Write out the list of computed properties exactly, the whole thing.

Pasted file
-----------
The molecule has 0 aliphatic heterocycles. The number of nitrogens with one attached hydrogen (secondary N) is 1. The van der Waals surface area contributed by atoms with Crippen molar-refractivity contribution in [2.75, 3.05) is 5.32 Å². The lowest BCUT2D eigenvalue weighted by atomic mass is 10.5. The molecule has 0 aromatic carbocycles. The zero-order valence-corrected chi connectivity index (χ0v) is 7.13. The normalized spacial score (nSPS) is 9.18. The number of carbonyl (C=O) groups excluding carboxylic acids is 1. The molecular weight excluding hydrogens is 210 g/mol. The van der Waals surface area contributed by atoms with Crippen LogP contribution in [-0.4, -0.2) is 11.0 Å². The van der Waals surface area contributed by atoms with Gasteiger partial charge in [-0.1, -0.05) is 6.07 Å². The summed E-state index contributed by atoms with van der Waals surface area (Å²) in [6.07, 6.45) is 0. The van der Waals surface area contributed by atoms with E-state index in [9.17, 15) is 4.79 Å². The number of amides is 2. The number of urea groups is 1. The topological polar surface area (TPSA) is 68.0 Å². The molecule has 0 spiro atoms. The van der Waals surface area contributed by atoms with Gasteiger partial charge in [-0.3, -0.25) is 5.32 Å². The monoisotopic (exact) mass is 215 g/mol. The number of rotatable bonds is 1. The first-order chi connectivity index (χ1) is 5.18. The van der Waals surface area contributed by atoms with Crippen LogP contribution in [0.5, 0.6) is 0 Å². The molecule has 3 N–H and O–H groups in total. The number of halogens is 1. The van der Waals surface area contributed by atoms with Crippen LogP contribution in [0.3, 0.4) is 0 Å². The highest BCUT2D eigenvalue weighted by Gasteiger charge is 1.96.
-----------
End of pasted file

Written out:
The molecule has 0 aliphatic heterocycles. The number of nitrogens with one attached hydrogen (secondary N) is 1. The van der Waals surface area contributed by atoms with Crippen molar-refractivity contribution in [2.75, 3.05) is 5.32 Å². The lowest BCUT2D eigenvalue weighted by atomic mass is 10.5. The molecule has 0 aromatic carbocycles. The zero-order valence-corrected chi connectivity index (χ0v) is 7.13. The normalized spacial score (nSPS) is 9.18. The number of carbonyl (C=O) groups excluding carboxylic acids is 1. The molecular weight excluding hydrogens is 210 g/mol. The van der Waals surface area contributed by atoms with Crippen LogP contribution in [-0.4, -0.2) is 11.0 Å². The van der Waals surface area contributed by atoms with Gasteiger partial charge in [-0.1, -0.05) is 6.07 Å². The summed E-state index contributed by atoms with van der Waals surface area (Å²) in [6.07, 6.45) is 0. The van der Waals surface area contributed by atoms with E-state index in [9.17, 15) is 4.79 Å². The number of amides is 2. The number of urea groups is 1. The topological polar surface area (TPSA) is 68.0 Å². The molecule has 0 spiro atoms. The van der Waals surface area contributed by atoms with Gasteiger partial charge in [-0.3, -0.25) is 5.32 Å². The monoisotopic (exact) mass is 215 g/mol. The number of rotatable bonds is 1. The first-order chi connectivity index (χ1) is 5.18. The van der Waals surface area contributed by atoms with Crippen LogP contribution in [0.5, 0.6) is 0 Å². The molecule has 3 N–H and O–H groups in total. The number of halogens is 1. The van der Waals surface area contributed by atoms with Crippen LogP contribution in [0.3, 0.4) is 0 Å². The highest BCUT2D eigenvalue weighted by Gasteiger charge is 1.96.